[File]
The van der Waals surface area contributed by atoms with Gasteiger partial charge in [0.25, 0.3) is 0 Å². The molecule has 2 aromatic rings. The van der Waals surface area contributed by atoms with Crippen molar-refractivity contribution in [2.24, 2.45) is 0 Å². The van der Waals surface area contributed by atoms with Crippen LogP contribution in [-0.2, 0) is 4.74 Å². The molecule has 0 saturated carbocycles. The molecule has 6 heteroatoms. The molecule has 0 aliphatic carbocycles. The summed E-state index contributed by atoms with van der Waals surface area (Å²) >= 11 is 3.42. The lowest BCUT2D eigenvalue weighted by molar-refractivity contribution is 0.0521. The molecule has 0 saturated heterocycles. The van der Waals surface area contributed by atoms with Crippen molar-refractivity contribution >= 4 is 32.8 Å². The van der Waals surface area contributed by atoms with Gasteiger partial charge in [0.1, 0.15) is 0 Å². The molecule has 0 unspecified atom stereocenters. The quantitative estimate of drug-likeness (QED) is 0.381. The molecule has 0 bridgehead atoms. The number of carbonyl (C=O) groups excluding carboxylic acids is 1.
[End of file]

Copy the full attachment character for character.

The van der Waals surface area contributed by atoms with Gasteiger partial charge in [0.25, 0.3) is 0 Å². The molecule has 2 aromatic rings. The van der Waals surface area contributed by atoms with Crippen molar-refractivity contribution in [2.24, 2.45) is 0 Å². The van der Waals surface area contributed by atoms with Crippen LogP contribution in [-0.2, 0) is 4.74 Å². The molecule has 0 saturated carbocycles. The molecule has 6 heteroatoms. The molecule has 0 aliphatic carbocycles. The summed E-state index contributed by atoms with van der Waals surface area (Å²) >= 11 is 3.42. The lowest BCUT2D eigenvalue weighted by molar-refractivity contribution is 0.0521. The molecule has 0 saturated heterocycles. The van der Waals surface area contributed by atoms with Crippen molar-refractivity contribution >= 4 is 32.8 Å². The van der Waals surface area contributed by atoms with Gasteiger partial charge in [0.1, 0.15) is 0 Å². The molecule has 0 unspecified atom stereocenters. The quantitative estimate of drug-likeness (QED) is 0.381. The molecule has 0 bridgehead atoms. The number of carbonyl (C=O) groups excluding carboxylic acids is 1.